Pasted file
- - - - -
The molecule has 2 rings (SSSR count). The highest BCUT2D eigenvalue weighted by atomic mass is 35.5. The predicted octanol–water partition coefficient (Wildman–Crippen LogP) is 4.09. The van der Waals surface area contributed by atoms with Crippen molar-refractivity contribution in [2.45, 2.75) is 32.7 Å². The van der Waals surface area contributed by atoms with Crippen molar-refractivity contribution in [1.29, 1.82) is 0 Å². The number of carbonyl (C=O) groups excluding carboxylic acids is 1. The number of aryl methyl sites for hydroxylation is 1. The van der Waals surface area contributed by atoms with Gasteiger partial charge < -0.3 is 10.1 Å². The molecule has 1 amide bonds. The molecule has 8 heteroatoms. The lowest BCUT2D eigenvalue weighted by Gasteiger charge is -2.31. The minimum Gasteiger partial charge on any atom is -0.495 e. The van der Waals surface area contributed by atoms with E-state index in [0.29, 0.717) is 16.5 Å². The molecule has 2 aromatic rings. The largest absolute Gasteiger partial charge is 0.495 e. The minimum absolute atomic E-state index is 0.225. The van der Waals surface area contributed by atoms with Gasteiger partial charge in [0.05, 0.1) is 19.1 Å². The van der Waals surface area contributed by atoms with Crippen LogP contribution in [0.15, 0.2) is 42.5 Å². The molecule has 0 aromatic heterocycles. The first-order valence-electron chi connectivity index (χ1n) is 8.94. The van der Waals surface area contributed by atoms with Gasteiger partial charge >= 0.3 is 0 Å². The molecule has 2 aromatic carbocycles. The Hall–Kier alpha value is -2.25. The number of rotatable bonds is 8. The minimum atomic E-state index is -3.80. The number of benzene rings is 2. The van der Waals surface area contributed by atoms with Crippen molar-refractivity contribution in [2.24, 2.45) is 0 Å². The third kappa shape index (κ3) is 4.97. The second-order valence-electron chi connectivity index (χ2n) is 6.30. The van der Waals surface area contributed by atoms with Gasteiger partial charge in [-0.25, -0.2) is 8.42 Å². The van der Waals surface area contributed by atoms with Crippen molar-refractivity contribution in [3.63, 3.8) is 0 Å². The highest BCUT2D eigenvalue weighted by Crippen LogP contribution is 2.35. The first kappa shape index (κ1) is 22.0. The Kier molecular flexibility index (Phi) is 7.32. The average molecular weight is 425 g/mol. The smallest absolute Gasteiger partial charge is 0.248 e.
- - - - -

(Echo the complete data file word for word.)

The molecule has 2 rings (SSSR count). The highest BCUT2D eigenvalue weighted by atomic mass is 35.5. The predicted octanol–water partition coefficient (Wildman–Crippen LogP) is 4.09. The van der Waals surface area contributed by atoms with Crippen molar-refractivity contribution in [2.45, 2.75) is 32.7 Å². The van der Waals surface area contributed by atoms with Crippen molar-refractivity contribution in [1.29, 1.82) is 0 Å². The number of carbonyl (C=O) groups excluding carboxylic acids is 1. The number of aryl methyl sites for hydroxylation is 1. The van der Waals surface area contributed by atoms with Gasteiger partial charge < -0.3 is 10.1 Å². The molecule has 1 amide bonds. The molecule has 8 heteroatoms. The lowest BCUT2D eigenvalue weighted by Gasteiger charge is -2.31. The minimum Gasteiger partial charge on any atom is -0.495 e. The van der Waals surface area contributed by atoms with E-state index in [0.29, 0.717) is 16.5 Å². The molecule has 2 aromatic rings. The largest absolute Gasteiger partial charge is 0.495 e. The minimum absolute atomic E-state index is 0.225. The van der Waals surface area contributed by atoms with Gasteiger partial charge in [0.05, 0.1) is 19.1 Å². The van der Waals surface area contributed by atoms with Crippen LogP contribution in [0.15, 0.2) is 42.5 Å². The molecule has 0 aromatic heterocycles. The first-order valence-electron chi connectivity index (χ1n) is 8.94. The van der Waals surface area contributed by atoms with Gasteiger partial charge >= 0.3 is 0 Å². The molecule has 2 aromatic carbocycles. The Hall–Kier alpha value is -2.25. The number of rotatable bonds is 8. The minimum atomic E-state index is -3.80. The number of benzene rings is 2. The van der Waals surface area contributed by atoms with Crippen molar-refractivity contribution in [2.24, 2.45) is 0 Å². The third kappa shape index (κ3) is 4.97. The second-order valence-electron chi connectivity index (χ2n) is 6.30. The van der Waals surface area contributed by atoms with Gasteiger partial charge in [-0.25, -0.2) is 8.42 Å². The van der Waals surface area contributed by atoms with Crippen molar-refractivity contribution in [3.63, 3.8) is 0 Å². The highest BCUT2D eigenvalue weighted by Crippen LogP contribution is 2.35. The first kappa shape index (κ1) is 22.0. The Kier molecular flexibility index (Phi) is 7.32. The average molecular weight is 425 g/mol. The smallest absolute Gasteiger partial charge is 0.248 e.